In January 2018, we surveyed 390 UK homeowners with solar panels and 81% said that they'd still install them even if the FiT didn't exist. This shows that the majority of homeowners believe solar panels are still a worthwhile investment even without the Government's monetary incentive.

The Feed-in Tariff rates for October to December 2018 are:

Generation Tariff Rate
Export Tariff Rate
3.86p per kWh of electricity
5.24p per kWh of electricity


Lock In the Best Feed-in Tariff Rates Now

See how much solar panels would cost for your home by answering the question below.

How much could you save with Solar Panels? What's your average monthly electricity bill?


Good to know: there’s a cap on annual spending for the Feed-in Tariff. This cap limits the amount of solar panels that can be registered for the Feed-in Tariff each quarter. Applications after the cap is reached will be placed in a queue for the next quarter.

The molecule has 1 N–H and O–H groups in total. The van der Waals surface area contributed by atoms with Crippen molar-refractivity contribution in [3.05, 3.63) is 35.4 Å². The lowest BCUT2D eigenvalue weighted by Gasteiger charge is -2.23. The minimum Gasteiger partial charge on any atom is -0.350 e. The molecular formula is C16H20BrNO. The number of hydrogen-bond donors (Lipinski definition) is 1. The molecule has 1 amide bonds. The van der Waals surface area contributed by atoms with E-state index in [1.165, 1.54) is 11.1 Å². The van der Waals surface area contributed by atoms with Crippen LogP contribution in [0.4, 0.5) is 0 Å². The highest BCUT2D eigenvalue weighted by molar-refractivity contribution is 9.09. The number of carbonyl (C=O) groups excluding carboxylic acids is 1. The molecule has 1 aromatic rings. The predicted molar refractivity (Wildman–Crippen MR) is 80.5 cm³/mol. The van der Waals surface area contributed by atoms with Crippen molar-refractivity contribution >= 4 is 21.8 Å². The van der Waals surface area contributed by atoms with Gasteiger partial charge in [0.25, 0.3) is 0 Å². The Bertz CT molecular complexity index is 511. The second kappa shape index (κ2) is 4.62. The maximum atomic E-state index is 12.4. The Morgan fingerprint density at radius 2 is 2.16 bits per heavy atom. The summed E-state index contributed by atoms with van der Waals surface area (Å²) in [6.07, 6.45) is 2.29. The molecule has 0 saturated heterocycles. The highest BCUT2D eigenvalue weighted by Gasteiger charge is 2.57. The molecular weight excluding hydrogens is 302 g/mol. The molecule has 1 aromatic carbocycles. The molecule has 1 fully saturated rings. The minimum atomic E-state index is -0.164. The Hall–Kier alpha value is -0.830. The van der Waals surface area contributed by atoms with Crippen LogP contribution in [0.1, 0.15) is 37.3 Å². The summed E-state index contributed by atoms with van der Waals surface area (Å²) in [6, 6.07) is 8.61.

How Much Can You Earn from the Feed-in Tariff?

The Feed-in tariff is guaranteed for 20 years. Find out below how much you could save if you install a 4kW solar system (made up of 16 solar panels) costing £6,000:

Savings per Year:

Source of Income
Earnings for Installations Oct to Dec 2018
Generation Tariff
£140
Export Tariff
£95
Energy Bill Savings
£104
Total Per Year
£339

*based on installation on a south facing roof with no shade and a monthly household electricity bill of £50


Savings Over 20 years:

Year
Earnings for Installations Oct to Dec 2018
Profit/Loss for Installations Oct to Dec 2018
One
£339
-£5,661
Five
£1,695
-£4,305
Ten
£3,390
-£2,610
Fifteen
£5,085
-£915
Twenty
£6,780
+£780

*based on installation on a south facing roof with no shade and a monthly household electricity bill of £50


You could also make further savings by installing a solar battery. Learn more about solar panels combined with a battery system.


How much could you save with Solar Panels? What's your average monthly electricity bill?